by Tom Taulli | March 24, 2011 11:23 am
401 k investing in the U.S. stock market has been no easy task lately. There has been a spike in oil prices – and many other commodities – as well as a major earthquake in Japan and a nuclear disaster. Despite all this, the Dow Jones Industrial Average is still above 12,000. That’s good news for 401k statements, but a very difficult development for investors.
After all, 401 k investors have long term investing goals. Which funds can really navigate the volatility and have good returns for your 401k in the long-term amid such events?
While an employee has little choice on the options in a 401k, there are certainly some common ones that are standouts. With the help of BrightScope, which rates 401 k plans, here is a group of top funds for the main types of assets classes (big cap, small cap, international and bonds):
Since the early 1980s, the bond market has had a tremendous bull run. So it is not a good bet for there to be large returns going forward for your 401k investments.
Then again, it can be helpful to have bond exposure since it helps to deal with the volatility. No doubt, this has been the case with the Vanguard Total Bond Market Index (MUTF: VBTIX) fund, which has $86.8 billion in assets. It is based on the widely followed Barclays Capital U.S. Aggregate Bond Index. A majority of the portfolio is in government issues.
Over the past decade, the average annual return for the Vanguard fund was 5.43%. In fact, during the financial crisis of 2008, the return was 5.43%.
International funds have been a good way to get extra return for a 401(k). And this should be the case for years to come.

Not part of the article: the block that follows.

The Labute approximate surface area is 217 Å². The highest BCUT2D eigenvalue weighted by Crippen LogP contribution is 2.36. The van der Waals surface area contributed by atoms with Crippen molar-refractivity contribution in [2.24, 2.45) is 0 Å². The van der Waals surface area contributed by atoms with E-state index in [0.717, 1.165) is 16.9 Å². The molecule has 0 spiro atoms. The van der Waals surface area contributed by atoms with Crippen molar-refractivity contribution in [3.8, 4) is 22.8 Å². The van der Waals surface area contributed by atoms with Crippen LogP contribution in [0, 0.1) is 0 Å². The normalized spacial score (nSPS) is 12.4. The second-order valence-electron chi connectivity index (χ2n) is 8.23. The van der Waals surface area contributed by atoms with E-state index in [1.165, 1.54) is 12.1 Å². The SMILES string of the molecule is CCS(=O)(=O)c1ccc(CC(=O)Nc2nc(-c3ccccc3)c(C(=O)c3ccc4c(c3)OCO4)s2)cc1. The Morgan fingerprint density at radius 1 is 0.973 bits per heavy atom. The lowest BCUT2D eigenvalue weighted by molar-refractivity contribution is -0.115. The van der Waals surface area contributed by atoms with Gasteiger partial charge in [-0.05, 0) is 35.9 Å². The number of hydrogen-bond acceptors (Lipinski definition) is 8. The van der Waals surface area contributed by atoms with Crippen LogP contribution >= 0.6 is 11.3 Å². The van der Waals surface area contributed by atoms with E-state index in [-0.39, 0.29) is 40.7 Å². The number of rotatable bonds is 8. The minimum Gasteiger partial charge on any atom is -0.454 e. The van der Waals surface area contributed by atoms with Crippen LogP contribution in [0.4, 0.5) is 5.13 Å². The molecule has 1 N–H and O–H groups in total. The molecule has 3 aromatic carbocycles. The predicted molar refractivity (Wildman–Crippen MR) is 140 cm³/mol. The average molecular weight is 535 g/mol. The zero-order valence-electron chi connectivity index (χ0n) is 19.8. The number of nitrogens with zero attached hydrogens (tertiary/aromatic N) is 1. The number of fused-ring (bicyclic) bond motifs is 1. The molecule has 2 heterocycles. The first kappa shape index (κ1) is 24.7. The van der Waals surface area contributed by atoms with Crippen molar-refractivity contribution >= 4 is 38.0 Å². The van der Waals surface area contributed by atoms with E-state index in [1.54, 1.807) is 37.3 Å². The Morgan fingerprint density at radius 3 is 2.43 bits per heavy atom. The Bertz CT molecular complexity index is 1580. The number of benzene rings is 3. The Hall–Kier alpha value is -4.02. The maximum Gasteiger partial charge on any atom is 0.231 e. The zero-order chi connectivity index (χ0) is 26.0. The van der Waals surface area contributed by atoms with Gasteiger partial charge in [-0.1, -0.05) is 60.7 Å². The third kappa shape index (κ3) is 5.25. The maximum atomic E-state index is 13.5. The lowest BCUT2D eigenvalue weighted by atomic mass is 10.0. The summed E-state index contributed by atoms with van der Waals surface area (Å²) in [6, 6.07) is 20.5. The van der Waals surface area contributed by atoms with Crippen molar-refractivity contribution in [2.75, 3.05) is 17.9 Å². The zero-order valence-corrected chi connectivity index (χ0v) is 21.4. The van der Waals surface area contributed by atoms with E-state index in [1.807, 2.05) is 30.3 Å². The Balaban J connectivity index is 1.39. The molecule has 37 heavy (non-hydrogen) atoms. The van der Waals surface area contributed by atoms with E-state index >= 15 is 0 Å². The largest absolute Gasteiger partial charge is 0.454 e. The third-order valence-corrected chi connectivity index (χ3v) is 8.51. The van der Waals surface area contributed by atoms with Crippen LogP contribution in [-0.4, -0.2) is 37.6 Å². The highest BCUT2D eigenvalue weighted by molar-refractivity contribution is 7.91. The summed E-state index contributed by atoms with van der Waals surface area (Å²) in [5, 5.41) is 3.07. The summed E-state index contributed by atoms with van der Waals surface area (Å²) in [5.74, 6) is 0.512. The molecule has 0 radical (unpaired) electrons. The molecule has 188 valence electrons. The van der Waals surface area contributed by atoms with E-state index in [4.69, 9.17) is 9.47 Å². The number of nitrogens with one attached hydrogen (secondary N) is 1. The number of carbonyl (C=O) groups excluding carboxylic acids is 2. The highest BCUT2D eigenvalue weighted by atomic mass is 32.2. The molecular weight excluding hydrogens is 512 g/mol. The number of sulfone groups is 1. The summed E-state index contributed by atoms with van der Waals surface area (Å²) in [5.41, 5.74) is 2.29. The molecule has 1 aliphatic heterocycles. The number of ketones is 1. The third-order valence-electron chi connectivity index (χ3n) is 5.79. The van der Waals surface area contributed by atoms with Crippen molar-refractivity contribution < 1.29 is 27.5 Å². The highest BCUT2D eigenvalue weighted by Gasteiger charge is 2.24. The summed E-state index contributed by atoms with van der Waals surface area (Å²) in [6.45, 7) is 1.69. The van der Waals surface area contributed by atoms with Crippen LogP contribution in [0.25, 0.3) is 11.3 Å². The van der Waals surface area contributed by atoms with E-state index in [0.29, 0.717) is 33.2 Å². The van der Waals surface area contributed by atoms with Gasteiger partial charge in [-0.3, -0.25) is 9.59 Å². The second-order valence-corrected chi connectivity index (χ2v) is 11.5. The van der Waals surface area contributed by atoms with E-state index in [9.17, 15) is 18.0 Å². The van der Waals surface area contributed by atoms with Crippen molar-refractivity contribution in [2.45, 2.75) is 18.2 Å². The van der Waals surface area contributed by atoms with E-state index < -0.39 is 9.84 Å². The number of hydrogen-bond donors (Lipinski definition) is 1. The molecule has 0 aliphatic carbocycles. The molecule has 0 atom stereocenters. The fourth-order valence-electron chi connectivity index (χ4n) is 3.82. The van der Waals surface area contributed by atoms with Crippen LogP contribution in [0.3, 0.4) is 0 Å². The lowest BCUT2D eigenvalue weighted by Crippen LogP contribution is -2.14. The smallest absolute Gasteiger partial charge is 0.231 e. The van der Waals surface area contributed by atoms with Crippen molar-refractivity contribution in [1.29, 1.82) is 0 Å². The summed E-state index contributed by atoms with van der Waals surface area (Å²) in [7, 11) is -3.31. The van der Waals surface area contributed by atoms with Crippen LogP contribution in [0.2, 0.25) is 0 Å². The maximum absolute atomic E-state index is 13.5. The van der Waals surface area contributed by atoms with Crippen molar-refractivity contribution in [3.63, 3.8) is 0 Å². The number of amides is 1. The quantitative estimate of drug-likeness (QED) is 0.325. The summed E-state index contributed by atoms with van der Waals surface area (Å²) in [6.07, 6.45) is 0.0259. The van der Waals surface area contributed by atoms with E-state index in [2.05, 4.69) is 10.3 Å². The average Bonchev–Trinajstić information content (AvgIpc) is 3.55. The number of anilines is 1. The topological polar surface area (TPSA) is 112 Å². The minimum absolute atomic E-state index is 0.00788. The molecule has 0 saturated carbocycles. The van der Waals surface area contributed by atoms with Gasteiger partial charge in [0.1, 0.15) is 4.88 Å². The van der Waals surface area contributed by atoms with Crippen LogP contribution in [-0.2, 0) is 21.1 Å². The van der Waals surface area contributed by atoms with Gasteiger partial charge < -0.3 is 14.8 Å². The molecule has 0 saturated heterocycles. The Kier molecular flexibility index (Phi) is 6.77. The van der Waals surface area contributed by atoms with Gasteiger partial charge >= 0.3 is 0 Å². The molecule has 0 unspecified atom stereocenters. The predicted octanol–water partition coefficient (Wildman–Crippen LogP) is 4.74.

One way to play this trend is the Dodge & Cox International Stock (MUTF: DODFX) fund, which has $45.9 billion in assets. All in all, the strategy is to focus on undervalued issues. Although, this means it can take some time to see results (keep in mind that the turnover is only 15%).
The Dodge & Cox fund also has a bent for larger companies. The top holdings include Naspers (PINK: NPSNY), Vodafone Group (NASDAQ: VOD), Bayer AG (PINK: BAYRY), Novartis (NYSE: NVS) and Roche Holding (PINK: RHHBY).
While small cap funds are volatile, the swings should be dampened for those investors who look to the long haul. It also helps if the fund focuses on high quality companies, which have strong competitive advantages.
To this end, the Neuberger Berman Genesis (MUTF: NBGIX) is a good choice. With $11.7 billion in assets, the main portfolio managers have been at the fund since the mid 1990s. So they certainly know how to manage various market cycles, which is critical for small cap funds.
The 10-year performance is a sizzling, at 11.49%. Actually, the fund was able to post a decent performance in 2008, which beat the market by over 4%.
American Funds Growth Fund (MUTF: AGTHX) is a mega equity fund, with $167.5 billion in assets. Because of its girth, the focus is on larger companies. However, there is a bent towards those with growth potential. The top holdings include Oracle (NASDAQ: ORCL), Google (NASDAQ: GOOG), Microsoft (NASDAQ: MSFT) and Apple (NASDAQ: AAPL).
Interestingly enough, the fund recently expanded its mandate to allow 25% of its portfolio to be invested in foreign securities. This should be a big help in finding more growth opportunities.
The gold standard for tracking the stock market in the U.S. is the Standard & Poor’s 500 Index. So why not buy a fund that essentially tracks this? Over the long-return, it should be a winning strategy and one of the top funds in the space is the Vanguard Institutional Index (MUTF: VINIX), which has $95.6 billion in assets.
Investors will also benefit from Vanguard’s rock-bottom fees. Consider that the expense ratio is only 0.05%. And the turnover ratio is a mere 4%.
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